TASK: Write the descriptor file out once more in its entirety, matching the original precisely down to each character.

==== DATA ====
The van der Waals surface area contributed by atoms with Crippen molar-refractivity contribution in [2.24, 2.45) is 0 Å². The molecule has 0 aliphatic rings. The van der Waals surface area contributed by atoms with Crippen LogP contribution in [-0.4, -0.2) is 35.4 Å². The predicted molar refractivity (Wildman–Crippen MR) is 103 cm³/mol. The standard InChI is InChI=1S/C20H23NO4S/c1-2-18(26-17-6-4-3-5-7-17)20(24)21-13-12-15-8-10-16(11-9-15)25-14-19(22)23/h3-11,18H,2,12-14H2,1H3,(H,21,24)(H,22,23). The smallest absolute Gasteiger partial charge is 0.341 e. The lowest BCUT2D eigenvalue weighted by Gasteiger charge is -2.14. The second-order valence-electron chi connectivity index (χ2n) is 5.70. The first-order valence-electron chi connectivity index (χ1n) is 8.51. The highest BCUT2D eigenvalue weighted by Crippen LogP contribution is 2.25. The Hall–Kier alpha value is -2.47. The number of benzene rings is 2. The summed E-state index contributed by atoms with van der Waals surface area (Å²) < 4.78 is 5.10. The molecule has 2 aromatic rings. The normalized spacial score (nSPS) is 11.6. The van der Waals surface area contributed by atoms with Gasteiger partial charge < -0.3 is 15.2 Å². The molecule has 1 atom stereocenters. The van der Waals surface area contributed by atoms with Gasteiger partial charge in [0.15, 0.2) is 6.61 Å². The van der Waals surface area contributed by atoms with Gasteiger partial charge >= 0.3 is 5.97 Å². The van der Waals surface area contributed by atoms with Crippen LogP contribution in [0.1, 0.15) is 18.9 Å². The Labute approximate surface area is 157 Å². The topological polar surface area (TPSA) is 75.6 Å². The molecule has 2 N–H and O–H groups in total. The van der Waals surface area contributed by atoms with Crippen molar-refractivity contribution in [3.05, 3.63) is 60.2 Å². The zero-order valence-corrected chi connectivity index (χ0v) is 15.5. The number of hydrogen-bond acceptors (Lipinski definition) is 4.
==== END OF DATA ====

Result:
The van der Waals surface area contributed by atoms with Crippen molar-refractivity contribution in [2.24, 2.45) is 0 Å². The molecule has 0 aliphatic rings. The van der Waals surface area contributed by atoms with Crippen LogP contribution in [-0.4, -0.2) is 35.4 Å². The predicted molar refractivity (Wildman–Crippen MR) is 103 cm³/mol. The standard InChI is InChI=1S/C20H23NO4S/c1-2-18(26-17-6-4-3-5-7-17)20(24)21-13-12-15-8-10-16(11-9-15)25-14-19(22)23/h3-11,18H,2,12-14H2,1H3,(H,21,24)(H,22,23). The smallest absolute Gasteiger partial charge is 0.341 e. The lowest BCUT2D eigenvalue weighted by Gasteiger charge is -2.14. The second-order valence-electron chi connectivity index (χ2n) is 5.70. The first-order valence-electron chi connectivity index (χ1n) is 8.51. The highest BCUT2D eigenvalue weighted by Crippen LogP contribution is 2.25. The Hall–Kier alpha value is -2.47. The number of benzene rings is 2. The summed E-state index contributed by atoms with van der Waals surface area (Å²) < 4.78 is 5.10. The molecule has 2 aromatic rings. The normalized spacial score (nSPS) is 11.6. The van der Waals surface area contributed by atoms with Gasteiger partial charge < -0.3 is 15.2 Å². The molecule has 1 atom stereocenters. The van der Waals surface area contributed by atoms with Gasteiger partial charge in [0.15, 0.2) is 6.61 Å². The van der Waals surface area contributed by atoms with Gasteiger partial charge >= 0.3 is 5.97 Å². The van der Waals surface area contributed by atoms with Crippen LogP contribution in [0.1, 0.15) is 18.9 Å². The Labute approximate surface area is 157 Å². The topological polar surface area (TPSA) is 75.6 Å². The molecule has 2 N–H and O–H groups in total. The van der Waals surface area contributed by atoms with Crippen molar-refractivity contribution in [3.05, 3.63) is 60.2 Å². The zero-order valence-corrected chi connectivity index (χ0v) is 15.5. The number of hydrogen-bond acceptors (Lipinski definition) is 4.